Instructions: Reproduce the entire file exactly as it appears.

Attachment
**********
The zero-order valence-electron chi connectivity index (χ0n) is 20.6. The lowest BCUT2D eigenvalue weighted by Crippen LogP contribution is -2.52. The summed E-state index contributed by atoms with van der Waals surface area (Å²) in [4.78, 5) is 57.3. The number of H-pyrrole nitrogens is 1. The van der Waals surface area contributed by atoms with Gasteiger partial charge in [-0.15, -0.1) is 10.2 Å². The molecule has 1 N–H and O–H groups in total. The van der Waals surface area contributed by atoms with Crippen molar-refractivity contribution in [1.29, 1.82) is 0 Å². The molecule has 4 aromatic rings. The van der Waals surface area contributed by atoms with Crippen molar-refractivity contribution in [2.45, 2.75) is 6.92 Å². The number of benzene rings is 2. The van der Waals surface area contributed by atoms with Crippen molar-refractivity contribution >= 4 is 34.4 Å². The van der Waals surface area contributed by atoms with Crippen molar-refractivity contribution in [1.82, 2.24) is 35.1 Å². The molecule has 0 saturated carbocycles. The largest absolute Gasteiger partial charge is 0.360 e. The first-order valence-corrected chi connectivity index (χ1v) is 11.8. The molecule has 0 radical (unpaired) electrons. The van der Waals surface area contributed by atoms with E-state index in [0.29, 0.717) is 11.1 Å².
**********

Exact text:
The zero-order valence-electron chi connectivity index (χ0n) is 20.6. The lowest BCUT2D eigenvalue weighted by Crippen LogP contribution is -2.52. The summed E-state index contributed by atoms with van der Waals surface area (Å²) in [4.78, 5) is 57.3. The number of H-pyrrole nitrogens is 1. The van der Waals surface area contributed by atoms with Gasteiger partial charge in [-0.15, -0.1) is 10.2 Å². The molecule has 1 N–H and O–H groups in total. The van der Waals surface area contributed by atoms with Crippen molar-refractivity contribution in [1.29, 1.82) is 0 Å². The molecule has 4 aromatic rings. The van der Waals surface area contributed by atoms with Crippen molar-refractivity contribution in [2.45, 2.75) is 6.92 Å². The number of benzene rings is 2. The van der Waals surface area contributed by atoms with Crippen molar-refractivity contribution >= 4 is 34.4 Å². The van der Waals surface area contributed by atoms with Crippen molar-refractivity contribution in [1.82, 2.24) is 35.1 Å². The molecule has 0 saturated carbocycles. The largest absolute Gasteiger partial charge is 0.360 e. The first-order valence-corrected chi connectivity index (χ1v) is 11.8. The molecule has 0 radical (unpaired) electrons. The van der Waals surface area contributed by atoms with E-state index in [0.29, 0.717) is 11.1 Å².